Chief Minister Katy Gallagher at the Calvary Hospital. Photo: Andrew Sheargold
Chief Minister Katy Gallagher says she regrets nothing about her handling of the data doctoring scandal that rocked ACT Health earlier this year.
And Ms Gallagher has revealed she turned to her predecessor, Jon Stanhope, for advice during the darkest days of the crisis.
In an end-of-year interview with The Canberra Times, Ms Gallagher said the falsifying of 11,700 patient records at Canberra Hospital had caused her to reflect more closely on her political leadership than any other issue during the past 12 months. But the Health Minister said she was only sorry information she volunteered during committee hearings was used by the Canberra Liberals to ''play political games''.
The scandal in Canberra's emergency department led to two Assembly inquiries and an unsuccessful no-confidence motion from the opposition in Ms Gallagher as Chief Minister.
An Auditor-General's report cleared Ms Gallagher of any involvement in the manipulation of data, but the opposition later accused her of deceiving the public about the extent of her relationship with Kate Jackson, the hospital executive at the centre of the affair.
''I can honestly put my hand on my heart and say I don't think I would have done anything differently,'' Ms Gallagher said. ''But on this side of it, I understand a little bit more the criticism that was painted of me during it.
''I don't know that it would have changed anything that I did at the time, but I probably acknowledge, I wouldn't have seen that criticism coming at me when I was making the decisions I did.''
The Chief Minister said she could have done more to minimise attacks on her integrity by the Canberra Liberals.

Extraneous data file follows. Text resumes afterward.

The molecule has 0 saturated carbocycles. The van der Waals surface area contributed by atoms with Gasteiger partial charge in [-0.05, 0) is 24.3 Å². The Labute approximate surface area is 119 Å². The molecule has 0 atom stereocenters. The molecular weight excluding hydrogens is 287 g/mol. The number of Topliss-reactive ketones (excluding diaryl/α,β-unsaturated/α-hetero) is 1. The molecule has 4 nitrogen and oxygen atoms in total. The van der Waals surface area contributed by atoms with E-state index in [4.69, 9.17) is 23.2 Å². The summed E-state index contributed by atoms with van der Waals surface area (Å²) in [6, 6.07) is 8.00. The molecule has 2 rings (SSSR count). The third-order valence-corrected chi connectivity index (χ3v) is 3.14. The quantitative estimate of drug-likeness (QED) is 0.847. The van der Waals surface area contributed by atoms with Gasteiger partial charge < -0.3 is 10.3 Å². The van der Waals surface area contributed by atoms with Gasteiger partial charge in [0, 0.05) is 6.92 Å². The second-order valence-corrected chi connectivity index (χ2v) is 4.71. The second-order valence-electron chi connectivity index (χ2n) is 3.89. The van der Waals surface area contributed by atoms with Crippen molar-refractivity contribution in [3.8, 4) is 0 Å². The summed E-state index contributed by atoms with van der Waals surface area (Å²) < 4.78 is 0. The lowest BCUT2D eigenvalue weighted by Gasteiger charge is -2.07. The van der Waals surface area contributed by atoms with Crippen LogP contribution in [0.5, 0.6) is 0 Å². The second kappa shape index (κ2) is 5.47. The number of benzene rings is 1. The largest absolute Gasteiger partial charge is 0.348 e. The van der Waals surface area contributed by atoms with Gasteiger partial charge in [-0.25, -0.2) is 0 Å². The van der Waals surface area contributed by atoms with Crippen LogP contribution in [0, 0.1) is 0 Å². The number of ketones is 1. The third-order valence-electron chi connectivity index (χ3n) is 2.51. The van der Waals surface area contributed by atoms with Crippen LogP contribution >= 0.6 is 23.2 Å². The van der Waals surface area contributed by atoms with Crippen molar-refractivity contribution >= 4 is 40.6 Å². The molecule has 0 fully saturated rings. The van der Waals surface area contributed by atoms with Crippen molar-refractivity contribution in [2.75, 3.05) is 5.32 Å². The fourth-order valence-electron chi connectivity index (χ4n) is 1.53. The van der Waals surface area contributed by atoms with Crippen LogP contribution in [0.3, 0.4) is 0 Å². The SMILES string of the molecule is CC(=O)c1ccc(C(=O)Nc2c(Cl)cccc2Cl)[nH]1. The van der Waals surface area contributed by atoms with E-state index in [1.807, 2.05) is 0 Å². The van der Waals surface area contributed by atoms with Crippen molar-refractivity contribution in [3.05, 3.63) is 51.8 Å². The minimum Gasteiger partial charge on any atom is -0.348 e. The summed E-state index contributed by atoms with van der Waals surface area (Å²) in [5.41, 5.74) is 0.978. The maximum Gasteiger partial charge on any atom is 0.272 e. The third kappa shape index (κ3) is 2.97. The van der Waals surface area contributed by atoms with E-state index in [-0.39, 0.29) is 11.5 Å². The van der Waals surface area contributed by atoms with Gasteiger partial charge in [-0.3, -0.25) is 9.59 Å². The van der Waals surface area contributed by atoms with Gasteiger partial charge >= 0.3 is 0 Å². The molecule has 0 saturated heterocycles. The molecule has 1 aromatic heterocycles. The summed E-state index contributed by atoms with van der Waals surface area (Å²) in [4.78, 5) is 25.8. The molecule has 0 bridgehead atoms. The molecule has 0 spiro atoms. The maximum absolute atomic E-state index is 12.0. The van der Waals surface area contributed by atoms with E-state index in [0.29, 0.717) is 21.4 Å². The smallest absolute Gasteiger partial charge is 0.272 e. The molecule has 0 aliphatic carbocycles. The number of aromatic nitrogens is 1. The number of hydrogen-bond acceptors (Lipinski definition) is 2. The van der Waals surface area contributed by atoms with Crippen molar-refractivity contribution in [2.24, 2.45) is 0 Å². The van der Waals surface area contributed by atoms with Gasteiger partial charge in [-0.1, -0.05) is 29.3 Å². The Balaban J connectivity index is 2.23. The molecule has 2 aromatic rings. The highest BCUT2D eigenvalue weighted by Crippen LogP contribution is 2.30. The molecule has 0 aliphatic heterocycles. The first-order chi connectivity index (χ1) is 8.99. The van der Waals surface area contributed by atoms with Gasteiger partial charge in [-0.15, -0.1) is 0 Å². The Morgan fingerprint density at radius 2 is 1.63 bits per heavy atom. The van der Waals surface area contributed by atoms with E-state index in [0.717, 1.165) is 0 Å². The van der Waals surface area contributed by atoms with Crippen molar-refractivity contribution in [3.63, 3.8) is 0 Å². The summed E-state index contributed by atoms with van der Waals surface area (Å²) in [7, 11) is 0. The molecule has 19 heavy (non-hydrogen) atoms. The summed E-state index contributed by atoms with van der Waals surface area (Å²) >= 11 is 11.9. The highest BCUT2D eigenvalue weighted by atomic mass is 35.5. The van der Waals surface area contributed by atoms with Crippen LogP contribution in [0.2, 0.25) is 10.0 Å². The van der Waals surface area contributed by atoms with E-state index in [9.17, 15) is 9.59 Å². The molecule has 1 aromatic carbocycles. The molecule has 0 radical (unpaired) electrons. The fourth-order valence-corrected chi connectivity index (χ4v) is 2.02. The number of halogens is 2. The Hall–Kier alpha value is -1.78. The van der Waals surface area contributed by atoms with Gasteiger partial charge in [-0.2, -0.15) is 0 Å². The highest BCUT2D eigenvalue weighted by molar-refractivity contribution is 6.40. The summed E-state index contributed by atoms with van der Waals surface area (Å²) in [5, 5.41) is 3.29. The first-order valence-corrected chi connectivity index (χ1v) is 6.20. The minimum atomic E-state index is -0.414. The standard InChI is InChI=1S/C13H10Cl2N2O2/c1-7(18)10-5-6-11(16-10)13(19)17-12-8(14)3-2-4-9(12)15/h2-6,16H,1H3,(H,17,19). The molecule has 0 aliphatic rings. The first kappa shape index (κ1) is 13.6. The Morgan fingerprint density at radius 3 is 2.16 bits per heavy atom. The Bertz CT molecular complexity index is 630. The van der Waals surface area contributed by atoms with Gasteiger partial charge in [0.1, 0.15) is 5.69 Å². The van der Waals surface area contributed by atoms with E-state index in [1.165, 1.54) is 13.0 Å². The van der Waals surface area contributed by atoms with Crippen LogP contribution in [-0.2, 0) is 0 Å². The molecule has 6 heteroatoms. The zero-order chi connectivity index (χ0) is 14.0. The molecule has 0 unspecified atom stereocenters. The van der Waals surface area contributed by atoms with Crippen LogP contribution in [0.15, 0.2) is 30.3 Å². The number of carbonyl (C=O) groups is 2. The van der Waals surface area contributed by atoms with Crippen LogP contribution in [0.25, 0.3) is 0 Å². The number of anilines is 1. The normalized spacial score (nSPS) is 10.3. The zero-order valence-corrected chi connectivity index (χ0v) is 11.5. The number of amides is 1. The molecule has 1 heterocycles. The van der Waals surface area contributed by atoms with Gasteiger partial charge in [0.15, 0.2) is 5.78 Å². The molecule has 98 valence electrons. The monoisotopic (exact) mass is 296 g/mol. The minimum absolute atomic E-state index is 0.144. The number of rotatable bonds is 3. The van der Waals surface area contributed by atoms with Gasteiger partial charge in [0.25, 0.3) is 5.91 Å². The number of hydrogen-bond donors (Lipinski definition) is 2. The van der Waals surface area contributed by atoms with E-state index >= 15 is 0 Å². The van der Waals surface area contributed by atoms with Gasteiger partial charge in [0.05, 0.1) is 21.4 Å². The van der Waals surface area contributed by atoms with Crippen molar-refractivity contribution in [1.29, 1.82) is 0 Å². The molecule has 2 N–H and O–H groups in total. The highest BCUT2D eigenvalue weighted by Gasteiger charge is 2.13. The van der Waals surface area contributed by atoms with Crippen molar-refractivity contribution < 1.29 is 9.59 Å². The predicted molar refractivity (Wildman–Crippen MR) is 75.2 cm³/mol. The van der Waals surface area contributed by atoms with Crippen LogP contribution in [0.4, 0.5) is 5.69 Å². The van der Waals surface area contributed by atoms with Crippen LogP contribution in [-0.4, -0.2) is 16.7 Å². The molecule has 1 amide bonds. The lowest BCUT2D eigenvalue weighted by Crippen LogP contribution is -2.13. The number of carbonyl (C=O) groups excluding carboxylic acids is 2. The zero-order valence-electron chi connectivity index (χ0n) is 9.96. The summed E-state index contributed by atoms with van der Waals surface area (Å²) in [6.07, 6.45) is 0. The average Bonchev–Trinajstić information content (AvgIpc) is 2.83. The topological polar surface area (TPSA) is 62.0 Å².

In August, the opposition said Ms Gallagher had a credibility problem after it was revealed she had spent time with Ms Jackson on a 2010 holiday.
Ms Gallagher, who maintained that her only connection to the hospital executive was through her sister, was accused of no longer being trustworthy on matters relating to health.
''There probably were a few moments in that time where I would have - even if it had been just saying something slightly different, I would have, just to avoid the criticism,'' Ms Gallagher said. ''I don't think it would have changed the outcome, I don't think it would have changed any of the reports, I don't think it was material, but I really don't like people questioning my integrity.'' questioning my integrity.'' The Chief Minister said she had turned to political colleagues and her mentor Mr Stanhope for advice during the saga.
But she ignored Mr Stanhope's advice in favour of that offered by the government solicitor.
''There's people that sort of understand the role you're in and, I have to say, I got different advice from every single person,'' she said.
''People like Jon, I rarely disagree with.
''With the benefit of hindsight, I also think I should have called the Liberals on their dirty tactics earlier than I did. I should have been stronger in some of the committee hearings.
''I shouldn't have let my sister be used the way she was.''
Ms Gallagher said she would not have volunteered some of the information she gave in committee hearings had she known how it would be used by the opposition.
''I usually go to committee report hearings trying to answer questions, like I go to question time trying to answer questions,'' she said.
''And I'm sort of naive in the sense, or maybe I'm an optimist at heart, to think that people should go with that intention rather than just sitting and playing political games.''